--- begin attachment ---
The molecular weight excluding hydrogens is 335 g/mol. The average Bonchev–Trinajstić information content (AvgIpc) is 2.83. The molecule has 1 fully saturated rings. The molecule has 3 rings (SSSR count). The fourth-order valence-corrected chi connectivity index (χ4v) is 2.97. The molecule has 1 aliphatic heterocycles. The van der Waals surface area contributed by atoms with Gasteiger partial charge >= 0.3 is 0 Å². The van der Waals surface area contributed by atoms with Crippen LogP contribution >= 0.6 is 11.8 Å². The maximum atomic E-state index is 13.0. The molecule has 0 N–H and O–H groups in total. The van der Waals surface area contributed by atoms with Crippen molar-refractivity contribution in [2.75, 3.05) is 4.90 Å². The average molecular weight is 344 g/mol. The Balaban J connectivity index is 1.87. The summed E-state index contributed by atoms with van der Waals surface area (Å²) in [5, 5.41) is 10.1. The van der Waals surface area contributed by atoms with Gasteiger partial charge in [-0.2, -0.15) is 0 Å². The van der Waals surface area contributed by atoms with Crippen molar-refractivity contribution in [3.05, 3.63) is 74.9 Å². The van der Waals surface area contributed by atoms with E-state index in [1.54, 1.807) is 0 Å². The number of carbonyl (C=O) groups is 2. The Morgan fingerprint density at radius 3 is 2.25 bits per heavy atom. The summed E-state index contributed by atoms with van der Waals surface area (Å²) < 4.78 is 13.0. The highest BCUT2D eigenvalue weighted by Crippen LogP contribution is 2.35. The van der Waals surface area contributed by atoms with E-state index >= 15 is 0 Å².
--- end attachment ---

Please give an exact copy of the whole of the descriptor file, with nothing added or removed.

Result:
The molecular weight excluding hydrogens is 335 g/mol. The average Bonchev–Trinajstić information content (AvgIpc) is 2.83. The molecule has 1 fully saturated rings. The molecule has 3 rings (SSSR count). The fourth-order valence-corrected chi connectivity index (χ4v) is 2.97. The molecule has 1 aliphatic heterocycles. The van der Waals surface area contributed by atoms with Gasteiger partial charge >= 0.3 is 0 Å². The van der Waals surface area contributed by atoms with Crippen LogP contribution >= 0.6 is 11.8 Å². The maximum atomic E-state index is 13.0. The molecule has 0 N–H and O–H groups in total. The van der Waals surface area contributed by atoms with Crippen molar-refractivity contribution in [2.75, 3.05) is 4.90 Å². The average molecular weight is 344 g/mol. The Balaban J connectivity index is 1.87. The summed E-state index contributed by atoms with van der Waals surface area (Å²) in [5, 5.41) is 10.1. The van der Waals surface area contributed by atoms with Gasteiger partial charge in [-0.2, -0.15) is 0 Å². The van der Waals surface area contributed by atoms with Crippen molar-refractivity contribution in [3.05, 3.63) is 74.9 Å². The van der Waals surface area contributed by atoms with E-state index in [1.54, 1.807) is 0 Å². The number of carbonyl (C=O) groups is 2. The Morgan fingerprint density at radius 3 is 2.25 bits per heavy atom. The summed E-state index contributed by atoms with van der Waals surface area (Å²) < 4.78 is 13.0. The highest BCUT2D eigenvalue weighted by Crippen LogP contribution is 2.35. The van der Waals surface area contributed by atoms with E-state index >= 15 is 0 Å².